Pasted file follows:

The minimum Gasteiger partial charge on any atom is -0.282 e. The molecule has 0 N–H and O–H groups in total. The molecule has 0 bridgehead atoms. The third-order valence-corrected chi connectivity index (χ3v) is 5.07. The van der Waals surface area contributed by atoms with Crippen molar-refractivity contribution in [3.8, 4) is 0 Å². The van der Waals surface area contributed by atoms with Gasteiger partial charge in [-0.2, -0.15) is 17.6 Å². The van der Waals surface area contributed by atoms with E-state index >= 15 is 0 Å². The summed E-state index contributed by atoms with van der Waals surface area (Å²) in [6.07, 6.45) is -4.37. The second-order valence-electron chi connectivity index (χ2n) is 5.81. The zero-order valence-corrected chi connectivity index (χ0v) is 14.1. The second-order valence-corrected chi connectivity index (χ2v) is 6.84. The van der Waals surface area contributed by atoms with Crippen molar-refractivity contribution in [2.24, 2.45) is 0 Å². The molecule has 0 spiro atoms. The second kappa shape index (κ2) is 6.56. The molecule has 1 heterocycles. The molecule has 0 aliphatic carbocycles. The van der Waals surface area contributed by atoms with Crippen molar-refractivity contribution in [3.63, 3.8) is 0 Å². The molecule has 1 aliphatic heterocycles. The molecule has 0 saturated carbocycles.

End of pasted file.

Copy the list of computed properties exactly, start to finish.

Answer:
The minimum Gasteiger partial charge on any atom is -0.282 e. The molecule has 0 N–H and O–H groups in total. The molecule has 0 bridgehead atoms. The third-order valence-corrected chi connectivity index (χ3v) is 5.07. The van der Waals surface area contributed by atoms with Crippen molar-refractivity contribution in [3.8, 4) is 0 Å². The van der Waals surface area contributed by atoms with Gasteiger partial charge in [-0.2, -0.15) is 17.6 Å². The van der Waals surface area contributed by atoms with E-state index >= 15 is 0 Å². The summed E-state index contributed by atoms with van der Waals surface area (Å²) in [6.07, 6.45) is -4.37. The second-order valence-electron chi connectivity index (χ2n) is 5.81. The zero-order valence-corrected chi connectivity index (χ0v) is 14.1. The second-order valence-corrected chi connectivity index (χ2v) is 6.84. The van der Waals surface area contributed by atoms with Crippen molar-refractivity contribution in [2.24, 2.45) is 0 Å². The molecule has 0 spiro atoms. The second kappa shape index (κ2) is 6.56. The molecule has 1 heterocycles. The molecule has 0 aliphatic carbocycles. The van der Waals surface area contributed by atoms with Crippen molar-refractivity contribution in [3.63, 3.8) is 0 Å². The molecule has 1 aliphatic heterocycles. The molecule has 0 saturated carbocycles.